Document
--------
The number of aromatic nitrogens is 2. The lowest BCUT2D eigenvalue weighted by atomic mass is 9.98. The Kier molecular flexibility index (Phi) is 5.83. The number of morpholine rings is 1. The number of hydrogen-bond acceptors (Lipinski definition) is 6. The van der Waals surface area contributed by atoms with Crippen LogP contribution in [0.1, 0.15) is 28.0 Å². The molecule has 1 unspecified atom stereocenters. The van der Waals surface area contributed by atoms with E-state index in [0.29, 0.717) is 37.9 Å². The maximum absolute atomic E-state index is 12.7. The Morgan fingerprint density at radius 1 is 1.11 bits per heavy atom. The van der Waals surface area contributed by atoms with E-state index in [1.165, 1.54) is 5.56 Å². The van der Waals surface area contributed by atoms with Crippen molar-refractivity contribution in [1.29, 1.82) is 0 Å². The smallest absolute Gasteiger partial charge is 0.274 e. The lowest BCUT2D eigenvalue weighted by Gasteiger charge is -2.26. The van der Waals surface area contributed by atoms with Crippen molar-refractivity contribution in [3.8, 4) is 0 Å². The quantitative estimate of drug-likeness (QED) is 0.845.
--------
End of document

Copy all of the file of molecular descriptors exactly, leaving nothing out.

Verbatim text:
The number of aromatic nitrogens is 2. The lowest BCUT2D eigenvalue weighted by atomic mass is 9.98. The Kier molecular flexibility index (Phi) is 5.83. The number of morpholine rings is 1. The number of hydrogen-bond acceptors (Lipinski definition) is 6. The van der Waals surface area contributed by atoms with Crippen LogP contribution in [0.1, 0.15) is 28.0 Å². The molecule has 1 unspecified atom stereocenters. The van der Waals surface area contributed by atoms with E-state index in [0.29, 0.717) is 37.9 Å². The maximum absolute atomic E-state index is 12.7. The Morgan fingerprint density at radius 1 is 1.11 bits per heavy atom. The van der Waals surface area contributed by atoms with E-state index in [1.165, 1.54) is 5.56 Å². The van der Waals surface area contributed by atoms with Crippen molar-refractivity contribution in [1.29, 1.82) is 0 Å². The smallest absolute Gasteiger partial charge is 0.274 e. The lowest BCUT2D eigenvalue weighted by Gasteiger charge is -2.26. The van der Waals surface area contributed by atoms with Crippen molar-refractivity contribution in [3.8, 4) is 0 Å². The quantitative estimate of drug-likeness (QED) is 0.845.